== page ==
In the Byzantine years, economic activities involved shipping, ship building, commerce, sponge fishing, and viniculture. To develop the latter, the Symians had built 120 wine presses all over the island, 11 of which have been reconstructed with the use of their own stone parts; a visit to them is worthwhile as it requires a walk through the refreshing cypress forest of the area of Kourkouniotis. Symi Island is also known for the Monastry of Panormitis which is located in the southern part of Symi. It is possible to visit the Monastery and the Museum on this well-protected and peaceful bay.
Day 6 - Datca, Knidos
The spindly, 50-mile-long Datça peninsula is a dagger of pure green at the meeting point of the Aegean and the Mediterranean, and is as unsullied as it gets. The ancient Greeks believed Datça to have been created personally by Zeus, so gorgeous are its rocky outcrops and aquamarine waters. The geographer Strabo said: “God sent his beloved creatures to Datça for them to live longer.” So what’s all the fuss about? It’s about craggy, pine-crested hills, endless olive groves, empty ravines, cornflower-blue coves, vast sweeping bays and deserted beaches, air scented with thyme, rosemary and sage, and sleepy villages. It’s about goats on the road and old men tinkering with their worry beads in vine-covered cafes. You'll enjoy wandering in Eski Datça, an old neighborhood with stone roads and bougainvillea-covered walls. At the western tip of the peninsula are ancient Greek ruins at Knidos. The remains of the ancient city are among the most picturesque historic attractions in the region. Perched upon a steep hilltop, looking out over its natural harbour, Knidos boasts stunning views alongside its ancient ruins. Founded by Greek settlers, Knidos was an important cultural and political centre by the 5th century BC and, with its large natural harbors, the city was also an ancient trading hub during Roman and Byzantine times. The site includes an amphitheater, a temple to the goddess Aphrodite and a 4th-century B.C. sundial.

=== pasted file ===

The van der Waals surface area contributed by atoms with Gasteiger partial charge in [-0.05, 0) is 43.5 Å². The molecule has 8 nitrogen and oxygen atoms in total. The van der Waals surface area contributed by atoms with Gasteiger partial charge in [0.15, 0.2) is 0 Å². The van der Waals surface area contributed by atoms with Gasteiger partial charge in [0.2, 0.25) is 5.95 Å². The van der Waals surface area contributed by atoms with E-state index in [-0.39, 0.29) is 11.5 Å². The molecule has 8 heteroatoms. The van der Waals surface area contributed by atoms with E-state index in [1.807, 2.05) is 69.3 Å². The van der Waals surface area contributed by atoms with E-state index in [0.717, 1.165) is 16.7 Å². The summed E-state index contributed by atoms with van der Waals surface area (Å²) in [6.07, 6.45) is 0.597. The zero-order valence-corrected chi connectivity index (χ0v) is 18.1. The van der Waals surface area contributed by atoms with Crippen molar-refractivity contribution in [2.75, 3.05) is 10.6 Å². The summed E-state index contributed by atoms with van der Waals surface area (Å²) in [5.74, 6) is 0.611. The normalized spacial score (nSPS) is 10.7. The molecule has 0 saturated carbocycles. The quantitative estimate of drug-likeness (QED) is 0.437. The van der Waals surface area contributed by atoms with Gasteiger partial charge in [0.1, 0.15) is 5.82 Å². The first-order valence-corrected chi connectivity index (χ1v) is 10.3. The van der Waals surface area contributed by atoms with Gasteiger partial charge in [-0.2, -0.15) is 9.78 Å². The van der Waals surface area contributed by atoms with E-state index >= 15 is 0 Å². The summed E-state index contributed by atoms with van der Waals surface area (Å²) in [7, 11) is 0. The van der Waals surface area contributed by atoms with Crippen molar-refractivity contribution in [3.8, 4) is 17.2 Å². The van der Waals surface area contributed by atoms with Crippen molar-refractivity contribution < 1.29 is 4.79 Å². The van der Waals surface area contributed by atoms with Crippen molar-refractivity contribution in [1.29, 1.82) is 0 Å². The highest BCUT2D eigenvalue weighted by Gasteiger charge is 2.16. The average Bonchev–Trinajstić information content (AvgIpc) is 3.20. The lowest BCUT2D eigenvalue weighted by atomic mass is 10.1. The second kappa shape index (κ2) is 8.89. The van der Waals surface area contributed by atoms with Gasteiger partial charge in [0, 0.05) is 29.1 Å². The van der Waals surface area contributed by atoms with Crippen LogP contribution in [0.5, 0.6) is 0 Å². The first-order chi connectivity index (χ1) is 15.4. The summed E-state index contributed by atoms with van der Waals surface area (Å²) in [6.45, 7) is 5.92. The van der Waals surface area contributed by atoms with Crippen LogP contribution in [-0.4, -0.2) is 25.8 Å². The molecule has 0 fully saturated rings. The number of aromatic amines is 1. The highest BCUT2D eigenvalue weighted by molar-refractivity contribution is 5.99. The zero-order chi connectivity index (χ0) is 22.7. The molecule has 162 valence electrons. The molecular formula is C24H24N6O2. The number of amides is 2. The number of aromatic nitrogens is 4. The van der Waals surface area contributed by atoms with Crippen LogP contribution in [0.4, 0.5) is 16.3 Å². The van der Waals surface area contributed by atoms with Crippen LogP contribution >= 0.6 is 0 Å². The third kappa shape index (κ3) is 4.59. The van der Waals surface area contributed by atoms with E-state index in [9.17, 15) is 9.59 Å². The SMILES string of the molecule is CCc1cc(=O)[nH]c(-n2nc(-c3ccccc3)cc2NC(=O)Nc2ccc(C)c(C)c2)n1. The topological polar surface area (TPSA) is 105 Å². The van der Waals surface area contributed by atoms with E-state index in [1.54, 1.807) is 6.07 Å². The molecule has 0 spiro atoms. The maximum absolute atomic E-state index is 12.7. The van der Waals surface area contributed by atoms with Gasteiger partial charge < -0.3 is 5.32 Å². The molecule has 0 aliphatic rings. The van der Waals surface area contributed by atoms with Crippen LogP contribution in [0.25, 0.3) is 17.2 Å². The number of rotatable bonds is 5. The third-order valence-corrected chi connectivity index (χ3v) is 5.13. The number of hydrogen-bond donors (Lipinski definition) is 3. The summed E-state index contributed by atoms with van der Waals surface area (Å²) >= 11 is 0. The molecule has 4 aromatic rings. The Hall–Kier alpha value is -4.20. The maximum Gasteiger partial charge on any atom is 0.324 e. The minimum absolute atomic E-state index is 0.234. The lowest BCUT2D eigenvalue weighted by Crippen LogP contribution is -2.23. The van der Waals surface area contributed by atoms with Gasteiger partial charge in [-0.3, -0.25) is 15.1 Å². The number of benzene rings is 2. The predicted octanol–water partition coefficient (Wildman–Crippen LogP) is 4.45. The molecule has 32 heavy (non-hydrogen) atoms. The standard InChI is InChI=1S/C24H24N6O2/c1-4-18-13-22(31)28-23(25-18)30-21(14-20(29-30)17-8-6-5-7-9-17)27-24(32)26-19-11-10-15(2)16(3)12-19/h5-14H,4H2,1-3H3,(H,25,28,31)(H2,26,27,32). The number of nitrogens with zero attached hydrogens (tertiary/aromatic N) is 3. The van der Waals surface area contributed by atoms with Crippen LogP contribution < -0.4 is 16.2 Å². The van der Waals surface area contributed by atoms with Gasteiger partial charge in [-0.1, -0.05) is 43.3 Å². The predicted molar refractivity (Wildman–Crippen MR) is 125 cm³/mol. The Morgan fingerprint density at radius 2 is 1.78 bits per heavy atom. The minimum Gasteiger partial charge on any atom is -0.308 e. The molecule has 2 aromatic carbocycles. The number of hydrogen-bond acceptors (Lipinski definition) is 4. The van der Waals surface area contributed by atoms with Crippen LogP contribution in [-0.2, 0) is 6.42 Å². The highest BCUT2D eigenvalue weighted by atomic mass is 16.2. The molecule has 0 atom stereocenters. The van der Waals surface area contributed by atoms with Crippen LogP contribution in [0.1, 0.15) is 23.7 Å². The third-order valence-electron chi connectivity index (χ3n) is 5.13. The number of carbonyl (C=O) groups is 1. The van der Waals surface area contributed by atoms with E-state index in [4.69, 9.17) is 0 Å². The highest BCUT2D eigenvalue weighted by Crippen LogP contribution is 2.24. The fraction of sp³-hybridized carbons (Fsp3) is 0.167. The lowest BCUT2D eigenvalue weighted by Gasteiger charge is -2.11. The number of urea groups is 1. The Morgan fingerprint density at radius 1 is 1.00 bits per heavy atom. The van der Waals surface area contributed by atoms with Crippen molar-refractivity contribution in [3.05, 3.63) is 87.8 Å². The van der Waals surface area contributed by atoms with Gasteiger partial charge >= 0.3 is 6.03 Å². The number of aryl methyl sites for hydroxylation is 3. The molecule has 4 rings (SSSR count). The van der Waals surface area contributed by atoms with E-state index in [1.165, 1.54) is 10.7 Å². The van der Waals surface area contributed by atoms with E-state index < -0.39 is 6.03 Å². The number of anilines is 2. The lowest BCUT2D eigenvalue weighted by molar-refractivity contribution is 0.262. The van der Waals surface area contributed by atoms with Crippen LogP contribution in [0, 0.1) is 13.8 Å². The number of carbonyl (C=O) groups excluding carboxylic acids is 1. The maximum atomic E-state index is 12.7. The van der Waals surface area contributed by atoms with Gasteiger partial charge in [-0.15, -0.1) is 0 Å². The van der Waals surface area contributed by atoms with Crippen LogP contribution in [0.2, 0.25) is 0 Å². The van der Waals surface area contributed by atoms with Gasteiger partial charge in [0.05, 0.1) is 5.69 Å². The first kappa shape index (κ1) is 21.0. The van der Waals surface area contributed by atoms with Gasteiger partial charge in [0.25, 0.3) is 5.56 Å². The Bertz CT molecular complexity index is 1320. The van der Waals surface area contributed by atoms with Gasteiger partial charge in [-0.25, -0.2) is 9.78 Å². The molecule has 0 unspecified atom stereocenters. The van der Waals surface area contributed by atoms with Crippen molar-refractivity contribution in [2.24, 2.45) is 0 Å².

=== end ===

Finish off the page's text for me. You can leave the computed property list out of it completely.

Day 7 - Meteor Bay, Bodrum
We will start to cruise early in the morning to Karaada (Black Island). Breakfast and a swimming stop will be at Poyraz Bay which is located on the northern side of the island. This is a spectacular bay with crystal-clear turquoise-blue waters. We will be anchoring at Meteor Bay for lunch, which is located on the southern side of the island. There is a meteor hole here and this is how the bay got its name, and is an ideal swimming spot! You may also take a walk through the underwater caves which are very near to Meteor Bay for a small local fee. We will dock in Bodrum Harbor for dinner and an overnight stay.